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Iran sanctions and ship bunkering

Treasury’s Office of Foreign Assets Control warns that companies providing bunker services must be careful not to violate the Iran sanctions, but there are exceptions.

Ship taking on fuel. Photo credit: Shutterstock

Bunker fuel providers are the filling stations to the world’s ship fleet, but depending on their nationality, they must ensure that they don’t run afoul of U.S. sanctions, according to the Treasury Department’s Office of Foreign Assets Control (OFAC).

This has become a complicated issue for ship bunker providers as Iranian state-controlled enterprises use myriad tactics to evade U.S. trade sanctions.

Numerous Iranian companies and individuals, including nearly 200 ships, currently are listed on OFAC’s Specially Designated Nationals and Blocked Persons (SDN) List for violating U.S. sanctions imposed on Iran, as well as for U.S. national security and foreign policy concerns.

OFAC has attempted to bring clarity to which ship bunkering activities might violate U.S. sanctions for Iran with an update of one “frequently asked questions” entry and the addition of two other ship bunker-specific entries on Sept. 5.

The updated question asks whether bunkering services to a non-Iranian vessel carrying non-sanctionable goods to or from Iran are subject to U.S. sanctions.

OFAC said providing ship bunker to a non-Iranian vessel transporting non-sanctioned goods to or from Iran is not subject to U.S. sanctions unless the service involves U.S. persons or financial institution, or is U.S.-controlled or an overseas U.S. affiliate. The transaction also must not involve individuals or entities on the SDN List.

A new question asks whether bunker provided to a non-Iranian vessel transporting “sanctionable” goods to or from Iran is subject to U.S. sanctions.

OFAC said if the non-Iranian vessel is transporting sanctioned products, such as petroleum, steel, aluminum and copper, then bunkering that vessel in any other country but Iran runs the risk of violating U.S. sanctions.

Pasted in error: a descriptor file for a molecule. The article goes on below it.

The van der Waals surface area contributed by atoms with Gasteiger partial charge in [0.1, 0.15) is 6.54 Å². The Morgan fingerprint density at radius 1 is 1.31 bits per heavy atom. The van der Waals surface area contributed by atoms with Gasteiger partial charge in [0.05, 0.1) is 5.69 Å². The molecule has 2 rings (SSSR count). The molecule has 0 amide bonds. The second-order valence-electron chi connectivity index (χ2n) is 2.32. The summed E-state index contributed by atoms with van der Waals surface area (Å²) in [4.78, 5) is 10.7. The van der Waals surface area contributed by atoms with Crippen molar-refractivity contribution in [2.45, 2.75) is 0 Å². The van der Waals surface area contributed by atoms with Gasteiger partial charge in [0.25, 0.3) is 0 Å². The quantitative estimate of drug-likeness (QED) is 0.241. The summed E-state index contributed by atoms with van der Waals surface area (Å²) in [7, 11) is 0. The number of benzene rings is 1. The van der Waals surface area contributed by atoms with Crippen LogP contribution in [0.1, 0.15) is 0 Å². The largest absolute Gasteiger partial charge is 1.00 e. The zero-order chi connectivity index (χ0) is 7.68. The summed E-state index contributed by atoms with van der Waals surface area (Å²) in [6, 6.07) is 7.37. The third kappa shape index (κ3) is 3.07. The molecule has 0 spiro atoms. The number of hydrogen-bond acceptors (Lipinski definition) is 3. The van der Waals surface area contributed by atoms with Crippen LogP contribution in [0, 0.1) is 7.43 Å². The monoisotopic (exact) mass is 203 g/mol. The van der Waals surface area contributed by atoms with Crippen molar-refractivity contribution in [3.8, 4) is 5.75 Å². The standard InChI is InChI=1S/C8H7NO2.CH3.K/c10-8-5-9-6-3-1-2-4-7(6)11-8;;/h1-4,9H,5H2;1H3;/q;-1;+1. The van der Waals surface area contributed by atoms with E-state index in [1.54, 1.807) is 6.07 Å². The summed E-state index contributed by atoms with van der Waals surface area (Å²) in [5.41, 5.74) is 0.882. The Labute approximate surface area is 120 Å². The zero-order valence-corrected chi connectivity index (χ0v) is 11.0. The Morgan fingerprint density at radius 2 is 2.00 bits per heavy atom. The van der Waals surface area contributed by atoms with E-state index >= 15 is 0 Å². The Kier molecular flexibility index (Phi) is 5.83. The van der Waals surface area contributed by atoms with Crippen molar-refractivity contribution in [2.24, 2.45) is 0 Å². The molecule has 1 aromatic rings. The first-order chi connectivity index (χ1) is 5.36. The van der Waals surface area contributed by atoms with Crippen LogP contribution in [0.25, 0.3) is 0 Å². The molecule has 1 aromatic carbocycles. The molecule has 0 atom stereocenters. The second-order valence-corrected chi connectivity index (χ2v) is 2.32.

The second new question asks whether providing bunker to an Iranian vessel is subject to sanctions.  

OFAC said the 2012 Iran Freedom and Counter-Proliferation Act “makes sanctionable knowingly selling, supplying or transferring to or from Iran significant goods or services used in connection with Iran’s energy, shipping or shipbuilding sectors.”

The rule similarly applies to financial transactions involving ship bunkering of Iranian vessels.

The agency added that “bunkering by non-U.S. persons of an Iranian vessel that has been identified as blocked property of an Iranian person on OFAC’s List of Specially Designated Nationals and Blocked Persons — and the making of related payments for these bunkering services — risk being designated themselves.”

However, OFAC said bunkering services provided to an Iranian vessel transporting agricultural commodities, food, medicine or medical devices to Iran, which are subject to an exception, will “not be exposed” to U.S. sanctions if they do not involve a person or entity on the SDN List.

Chris Gillis

Located in the Washington, D.C. area, Chris Gillis primarily reports on regulatory and legislative topics that impact cross-border trade. He joined American Shipper in 1994, shortly after graduating from Mount St. Mary’s College in Emmitsburg, Md., with a degree in international business and economics.